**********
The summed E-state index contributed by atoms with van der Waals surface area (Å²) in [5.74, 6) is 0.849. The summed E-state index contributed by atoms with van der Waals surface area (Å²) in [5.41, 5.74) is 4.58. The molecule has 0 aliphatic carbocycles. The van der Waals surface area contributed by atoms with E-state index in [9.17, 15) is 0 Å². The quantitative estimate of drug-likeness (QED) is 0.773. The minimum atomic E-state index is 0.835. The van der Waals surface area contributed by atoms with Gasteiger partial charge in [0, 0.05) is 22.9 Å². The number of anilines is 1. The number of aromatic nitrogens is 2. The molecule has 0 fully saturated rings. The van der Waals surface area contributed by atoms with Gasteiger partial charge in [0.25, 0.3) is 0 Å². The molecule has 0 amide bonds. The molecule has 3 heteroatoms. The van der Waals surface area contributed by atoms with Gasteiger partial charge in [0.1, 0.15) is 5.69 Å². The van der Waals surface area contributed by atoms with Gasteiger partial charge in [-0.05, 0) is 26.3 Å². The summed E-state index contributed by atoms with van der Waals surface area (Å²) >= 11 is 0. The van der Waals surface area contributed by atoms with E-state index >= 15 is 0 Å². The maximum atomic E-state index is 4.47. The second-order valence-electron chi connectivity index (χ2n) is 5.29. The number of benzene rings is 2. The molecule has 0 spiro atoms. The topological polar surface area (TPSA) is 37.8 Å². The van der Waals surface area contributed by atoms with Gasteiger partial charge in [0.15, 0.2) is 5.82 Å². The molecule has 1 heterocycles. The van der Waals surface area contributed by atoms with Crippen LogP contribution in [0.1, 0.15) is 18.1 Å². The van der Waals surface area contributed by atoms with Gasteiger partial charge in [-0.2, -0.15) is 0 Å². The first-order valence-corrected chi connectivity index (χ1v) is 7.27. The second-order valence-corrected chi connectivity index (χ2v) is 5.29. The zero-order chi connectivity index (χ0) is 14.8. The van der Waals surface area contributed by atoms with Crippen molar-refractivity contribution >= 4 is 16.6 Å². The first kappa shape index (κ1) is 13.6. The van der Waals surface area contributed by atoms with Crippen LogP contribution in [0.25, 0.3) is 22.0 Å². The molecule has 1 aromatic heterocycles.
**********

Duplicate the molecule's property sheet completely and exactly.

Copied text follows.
The summed E-state index contributed by atoms with van der Waals surface area (Å²) in [5.74, 6) is 0.849. The summed E-state index contributed by atoms with van der Waals surface area (Å²) in [5.41, 5.74) is 4.58. The molecule has 0 aliphatic carbocycles. The van der Waals surface area contributed by atoms with E-state index in [9.17, 15) is 0 Å². The quantitative estimate of drug-likeness (QED) is 0.773. The minimum atomic E-state index is 0.835. The van der Waals surface area contributed by atoms with Gasteiger partial charge in [0, 0.05) is 22.9 Å². The number of anilines is 1. The number of aromatic nitrogens is 2. The molecule has 0 fully saturated rings. The van der Waals surface area contributed by atoms with Gasteiger partial charge in [0.25, 0.3) is 0 Å². The molecule has 0 amide bonds. The molecule has 3 heteroatoms. The van der Waals surface area contributed by atoms with Gasteiger partial charge in [0.1, 0.15) is 5.69 Å². The van der Waals surface area contributed by atoms with Gasteiger partial charge in [-0.05, 0) is 26.3 Å². The summed E-state index contributed by atoms with van der Waals surface area (Å²) >= 11 is 0. The van der Waals surface area contributed by atoms with E-state index >= 15 is 0 Å². The maximum atomic E-state index is 4.47. The second-order valence-electron chi connectivity index (χ2n) is 5.29. The number of benzene rings is 2. The molecule has 0 spiro atoms. The topological polar surface area (TPSA) is 37.8 Å². The van der Waals surface area contributed by atoms with Gasteiger partial charge in [0.15, 0.2) is 5.82 Å². The molecule has 1 heterocycles. The van der Waals surface area contributed by atoms with Crippen LogP contribution in [0.1, 0.15) is 18.1 Å². The van der Waals surface area contributed by atoms with Gasteiger partial charge in [-0.2, -0.15) is 0 Å². The first-order valence-corrected chi connectivity index (χ1v) is 7.27. The second-order valence-corrected chi connectivity index (χ2v) is 5.29. The zero-order chi connectivity index (χ0) is 14.8. The van der Waals surface area contributed by atoms with Crippen molar-refractivity contribution >= 4 is 16.6 Å². The first kappa shape index (κ1) is 13.6. The van der Waals surface area contributed by atoms with Crippen LogP contribution in [0.25, 0.3) is 22.0 Å². The molecule has 1 aromatic heterocycles.